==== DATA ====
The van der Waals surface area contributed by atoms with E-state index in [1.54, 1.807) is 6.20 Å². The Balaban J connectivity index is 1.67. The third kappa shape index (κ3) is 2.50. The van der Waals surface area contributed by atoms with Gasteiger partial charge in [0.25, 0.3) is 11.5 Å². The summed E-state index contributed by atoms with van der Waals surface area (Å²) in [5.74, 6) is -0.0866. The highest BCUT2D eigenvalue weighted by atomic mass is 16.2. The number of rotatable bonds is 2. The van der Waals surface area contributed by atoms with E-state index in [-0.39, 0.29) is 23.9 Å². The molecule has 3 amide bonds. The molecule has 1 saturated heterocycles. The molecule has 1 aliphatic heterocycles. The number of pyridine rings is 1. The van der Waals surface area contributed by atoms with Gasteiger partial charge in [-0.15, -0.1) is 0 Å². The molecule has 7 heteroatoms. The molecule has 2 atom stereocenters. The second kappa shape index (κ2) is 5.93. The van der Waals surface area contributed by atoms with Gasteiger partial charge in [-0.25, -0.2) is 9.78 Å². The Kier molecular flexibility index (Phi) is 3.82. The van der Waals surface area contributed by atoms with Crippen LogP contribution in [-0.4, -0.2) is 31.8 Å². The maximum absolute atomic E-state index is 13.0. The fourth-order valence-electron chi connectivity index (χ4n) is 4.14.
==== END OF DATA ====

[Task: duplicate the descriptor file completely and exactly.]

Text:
The van der Waals surface area contributed by atoms with E-state index in [1.54, 1.807) is 6.20 Å². The Balaban J connectivity index is 1.67. The third kappa shape index (κ3) is 2.50. The van der Waals surface area contributed by atoms with Gasteiger partial charge in [0.25, 0.3) is 11.5 Å². The summed E-state index contributed by atoms with van der Waals surface area (Å²) in [5.74, 6) is -0.0866. The highest BCUT2D eigenvalue weighted by atomic mass is 16.2. The number of rotatable bonds is 2. The van der Waals surface area contributed by atoms with E-state index in [-0.39, 0.29) is 23.9 Å². The molecule has 3 amide bonds. The molecule has 1 saturated heterocycles. The molecule has 1 aliphatic heterocycles. The number of pyridine rings is 1. The van der Waals surface area contributed by atoms with Gasteiger partial charge in [-0.15, -0.1) is 0 Å². The molecule has 7 heteroatoms. The molecule has 2 atom stereocenters. The second kappa shape index (κ2) is 5.93. The van der Waals surface area contributed by atoms with Gasteiger partial charge in [-0.25, -0.2) is 9.78 Å². The Kier molecular flexibility index (Phi) is 3.82. The van der Waals surface area contributed by atoms with Crippen LogP contribution in [-0.4, -0.2) is 31.8 Å². The maximum absolute atomic E-state index is 13.0. The fourth-order valence-electron chi connectivity index (χ4n) is 4.14.